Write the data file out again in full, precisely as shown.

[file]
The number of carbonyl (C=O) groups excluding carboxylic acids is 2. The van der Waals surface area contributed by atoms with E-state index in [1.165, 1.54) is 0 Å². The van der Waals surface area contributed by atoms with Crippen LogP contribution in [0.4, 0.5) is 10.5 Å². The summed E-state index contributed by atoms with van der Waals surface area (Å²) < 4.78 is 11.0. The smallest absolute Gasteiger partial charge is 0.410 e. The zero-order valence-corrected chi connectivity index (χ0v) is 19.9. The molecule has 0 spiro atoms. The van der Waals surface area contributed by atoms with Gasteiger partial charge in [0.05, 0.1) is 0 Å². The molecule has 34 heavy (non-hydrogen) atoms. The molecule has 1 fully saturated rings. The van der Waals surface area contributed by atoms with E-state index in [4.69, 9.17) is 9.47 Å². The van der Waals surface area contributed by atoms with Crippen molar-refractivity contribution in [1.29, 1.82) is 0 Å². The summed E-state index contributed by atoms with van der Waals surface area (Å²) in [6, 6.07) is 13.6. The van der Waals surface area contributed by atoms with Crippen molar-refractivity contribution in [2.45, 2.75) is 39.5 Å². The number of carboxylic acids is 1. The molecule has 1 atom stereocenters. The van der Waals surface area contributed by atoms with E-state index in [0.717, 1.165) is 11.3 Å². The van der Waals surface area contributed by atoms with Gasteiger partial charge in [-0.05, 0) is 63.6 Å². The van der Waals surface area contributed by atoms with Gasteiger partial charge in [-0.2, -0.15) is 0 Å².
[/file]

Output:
The number of carbonyl (C=O) groups excluding carboxylic acids is 2. The van der Waals surface area contributed by atoms with E-state index in [1.165, 1.54) is 0 Å². The van der Waals surface area contributed by atoms with Crippen LogP contribution in [0.4, 0.5) is 10.5 Å². The summed E-state index contributed by atoms with van der Waals surface area (Å²) < 4.78 is 11.0. The smallest absolute Gasteiger partial charge is 0.410 e. The zero-order valence-corrected chi connectivity index (χ0v) is 19.9. The molecule has 0 spiro atoms. The van der Waals surface area contributed by atoms with Gasteiger partial charge in [0.05, 0.1) is 0 Å². The molecule has 34 heavy (non-hydrogen) atoms. The molecule has 1 fully saturated rings. The van der Waals surface area contributed by atoms with E-state index in [4.69, 9.17) is 9.47 Å². The van der Waals surface area contributed by atoms with Crippen molar-refractivity contribution in [1.29, 1.82) is 0 Å². The summed E-state index contributed by atoms with van der Waals surface area (Å²) in [6, 6.07) is 13.6. The van der Waals surface area contributed by atoms with Crippen molar-refractivity contribution in [2.45, 2.75) is 39.5 Å². The number of carboxylic acids is 1. The molecule has 1 atom stereocenters. The van der Waals surface area contributed by atoms with E-state index in [0.717, 1.165) is 11.3 Å². The van der Waals surface area contributed by atoms with Gasteiger partial charge in [-0.05, 0) is 63.6 Å². The van der Waals surface area contributed by atoms with Gasteiger partial charge in [-0.2, -0.15) is 0 Å².